British Submachine Gun Overview: Lanchester, Sten, Sterling, and More!

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British Submachine Gun Overview: Lanchester, Sten, Sterling, and More!
Armament Research Services (ARES) is a specialist technical intelligence consultancy, offering expertise and analysis to a range of government and non-government entities in the arms and munitions field. For detailed photos of the guns in this video, don’t miss the ARES companion blog post:

British sub-machine gun development: an overview

Great Britain was one of the few countries that went into World War Two with virtually no submachine gun development. Not every country had an issued SMG by 1939, but virtually everyone had at least been working on experimental concepts – except the British. It was only with the outbreak of hostilities that the need for such a weapon suddenly became apparent and its acquisition became a military priority.

This was solved by acquiring and copying the German MP28/II, which was quickly followed by a simplification program that would lead to the MkI, MkI*, and ultimately MkII and MkIII Sten guns. The Stens were truly exception studies in simplification, getting down to a mere 5.5 man-hours of production time. Only after the threat of immediate German land invasion had subsided was the Sten allowed to become a little bit user-friendly, in the MkV guise.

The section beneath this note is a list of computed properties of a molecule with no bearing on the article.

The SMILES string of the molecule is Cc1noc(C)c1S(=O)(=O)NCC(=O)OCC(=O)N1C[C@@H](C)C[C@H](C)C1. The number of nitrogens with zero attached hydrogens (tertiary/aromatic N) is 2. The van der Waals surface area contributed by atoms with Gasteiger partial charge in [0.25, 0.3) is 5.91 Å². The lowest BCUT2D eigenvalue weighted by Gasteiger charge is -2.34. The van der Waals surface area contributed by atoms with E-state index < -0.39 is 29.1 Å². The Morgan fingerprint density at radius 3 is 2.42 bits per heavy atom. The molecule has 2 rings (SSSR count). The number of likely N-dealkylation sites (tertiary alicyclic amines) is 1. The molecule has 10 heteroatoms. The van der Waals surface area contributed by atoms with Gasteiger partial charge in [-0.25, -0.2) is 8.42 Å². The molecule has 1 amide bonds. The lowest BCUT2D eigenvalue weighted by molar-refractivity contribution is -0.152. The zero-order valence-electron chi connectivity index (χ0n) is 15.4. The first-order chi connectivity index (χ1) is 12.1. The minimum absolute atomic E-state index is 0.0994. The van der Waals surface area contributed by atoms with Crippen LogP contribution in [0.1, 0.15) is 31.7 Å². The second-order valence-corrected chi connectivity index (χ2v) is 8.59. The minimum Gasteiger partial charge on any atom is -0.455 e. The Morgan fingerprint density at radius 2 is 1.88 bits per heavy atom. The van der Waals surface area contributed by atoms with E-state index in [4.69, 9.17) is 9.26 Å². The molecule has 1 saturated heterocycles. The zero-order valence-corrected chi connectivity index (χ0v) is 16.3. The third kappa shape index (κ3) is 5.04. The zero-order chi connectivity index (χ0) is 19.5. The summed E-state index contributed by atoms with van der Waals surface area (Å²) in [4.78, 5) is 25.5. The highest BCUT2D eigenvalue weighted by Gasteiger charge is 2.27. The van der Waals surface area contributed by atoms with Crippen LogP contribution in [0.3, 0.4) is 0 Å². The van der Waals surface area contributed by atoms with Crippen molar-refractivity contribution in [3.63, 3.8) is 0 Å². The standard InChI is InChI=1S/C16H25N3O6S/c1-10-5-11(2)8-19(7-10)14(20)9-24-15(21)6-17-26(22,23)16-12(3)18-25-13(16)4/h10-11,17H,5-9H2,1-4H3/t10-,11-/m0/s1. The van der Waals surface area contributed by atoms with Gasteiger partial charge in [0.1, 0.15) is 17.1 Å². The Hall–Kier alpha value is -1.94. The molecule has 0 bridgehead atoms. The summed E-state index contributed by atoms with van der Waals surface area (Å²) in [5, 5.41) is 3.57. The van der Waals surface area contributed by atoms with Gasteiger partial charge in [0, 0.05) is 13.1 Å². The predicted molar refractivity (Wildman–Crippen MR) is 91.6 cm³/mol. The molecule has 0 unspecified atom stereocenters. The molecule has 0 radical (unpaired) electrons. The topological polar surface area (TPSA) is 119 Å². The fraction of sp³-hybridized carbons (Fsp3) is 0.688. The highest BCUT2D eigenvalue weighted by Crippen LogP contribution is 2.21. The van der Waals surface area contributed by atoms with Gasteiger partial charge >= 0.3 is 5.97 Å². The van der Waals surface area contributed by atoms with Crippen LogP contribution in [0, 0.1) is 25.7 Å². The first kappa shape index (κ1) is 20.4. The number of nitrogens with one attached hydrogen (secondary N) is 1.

At the end of WW2, the British were finally able to scrap the Sten (known to be a compromise gun all along) and replace it with something with more finesse. Tests were run on the MCEM series, on BSA guns, on interesting prototypes like the double-stack-magazine Vesely V42 – but it was George Patchett’s much improved Sten which would be chosen and come to be known as the Sterling SMG (named after it’s manufacturer).

A couple corrections to the video:

– The MP28 was designed by Schmeisser, not Bergmann.

– The MCEM-2 was designed by Polish engineer Lt. Jerzy Podsendkowski. The -2 version of the MCEM was completed during WW2; it was the -4 and -6 versions that were post-war.

– George Lanchester was chief engineer at Sterling and ran the Lanchester project, but was not actually the lead designer himself.

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